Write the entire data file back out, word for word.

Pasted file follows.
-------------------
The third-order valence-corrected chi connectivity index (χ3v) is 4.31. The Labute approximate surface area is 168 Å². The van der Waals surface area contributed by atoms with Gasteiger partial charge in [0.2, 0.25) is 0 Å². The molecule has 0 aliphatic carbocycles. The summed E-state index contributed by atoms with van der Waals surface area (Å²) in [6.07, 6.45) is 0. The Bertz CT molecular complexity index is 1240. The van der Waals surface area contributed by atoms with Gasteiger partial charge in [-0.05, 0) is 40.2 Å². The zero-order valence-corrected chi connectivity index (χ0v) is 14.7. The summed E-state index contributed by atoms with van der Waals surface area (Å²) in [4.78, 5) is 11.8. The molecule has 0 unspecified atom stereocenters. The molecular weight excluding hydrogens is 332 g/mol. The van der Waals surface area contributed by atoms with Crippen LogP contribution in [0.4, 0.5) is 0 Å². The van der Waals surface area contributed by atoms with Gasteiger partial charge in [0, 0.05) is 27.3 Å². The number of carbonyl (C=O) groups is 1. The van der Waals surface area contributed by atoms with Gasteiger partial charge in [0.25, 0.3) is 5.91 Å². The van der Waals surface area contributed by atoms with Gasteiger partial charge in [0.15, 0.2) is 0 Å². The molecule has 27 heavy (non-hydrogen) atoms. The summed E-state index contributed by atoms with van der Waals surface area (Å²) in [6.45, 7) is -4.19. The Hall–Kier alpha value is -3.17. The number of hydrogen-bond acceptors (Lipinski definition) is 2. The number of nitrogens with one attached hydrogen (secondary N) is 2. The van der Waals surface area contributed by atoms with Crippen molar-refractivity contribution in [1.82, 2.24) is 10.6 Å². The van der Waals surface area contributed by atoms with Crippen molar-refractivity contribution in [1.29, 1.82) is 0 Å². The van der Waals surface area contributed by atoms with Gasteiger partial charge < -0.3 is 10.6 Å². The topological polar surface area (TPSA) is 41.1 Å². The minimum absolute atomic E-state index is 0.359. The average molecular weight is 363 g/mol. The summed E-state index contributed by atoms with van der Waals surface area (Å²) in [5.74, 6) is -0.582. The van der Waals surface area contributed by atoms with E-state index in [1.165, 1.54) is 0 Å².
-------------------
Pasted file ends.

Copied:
The third-order valence-corrected chi connectivity index (χ3v) is 4.31. The Labute approximate surface area is 168 Å². The van der Waals surface area contributed by atoms with Gasteiger partial charge in [0.2, 0.25) is 0 Å². The molecule has 0 aliphatic carbocycles. The summed E-state index contributed by atoms with van der Waals surface area (Å²) in [6.07, 6.45) is 0. The Bertz CT molecular complexity index is 1240. The van der Waals surface area contributed by atoms with Gasteiger partial charge in [-0.05, 0) is 40.2 Å². The zero-order valence-corrected chi connectivity index (χ0v) is 14.7. The summed E-state index contributed by atoms with van der Waals surface area (Å²) in [4.78, 5) is 11.8. The molecule has 0 unspecified atom stereocenters. The molecular weight excluding hydrogens is 332 g/mol. The van der Waals surface area contributed by atoms with Crippen LogP contribution in [0.4, 0.5) is 0 Å². The van der Waals surface area contributed by atoms with Gasteiger partial charge in [0, 0.05) is 27.3 Å². The number of carbonyl (C=O) groups is 1. The van der Waals surface area contributed by atoms with Gasteiger partial charge in [0.25, 0.3) is 5.91 Å². The van der Waals surface area contributed by atoms with Gasteiger partial charge in [0.15, 0.2) is 0 Å². The molecule has 27 heavy (non-hydrogen) atoms. The summed E-state index contributed by atoms with van der Waals surface area (Å²) in [6.45, 7) is -4.19. The Hall–Kier alpha value is -3.17. The number of hydrogen-bond acceptors (Lipinski definition) is 2. The number of nitrogens with one attached hydrogen (secondary N) is 2. The van der Waals surface area contributed by atoms with Crippen molar-refractivity contribution in [1.82, 2.24) is 10.6 Å². The van der Waals surface area contributed by atoms with Crippen molar-refractivity contribution in [1.29, 1.82) is 0 Å². The van der Waals surface area contributed by atoms with Gasteiger partial charge < -0.3 is 10.6 Å². The topological polar surface area (TPSA) is 41.1 Å². The minimum absolute atomic E-state index is 0.359. The average molecular weight is 363 g/mol. The summed E-state index contributed by atoms with van der Waals surface area (Å²) in [5.74, 6) is -0.582. The van der Waals surface area contributed by atoms with E-state index in [1.165, 1.54) is 0 Å².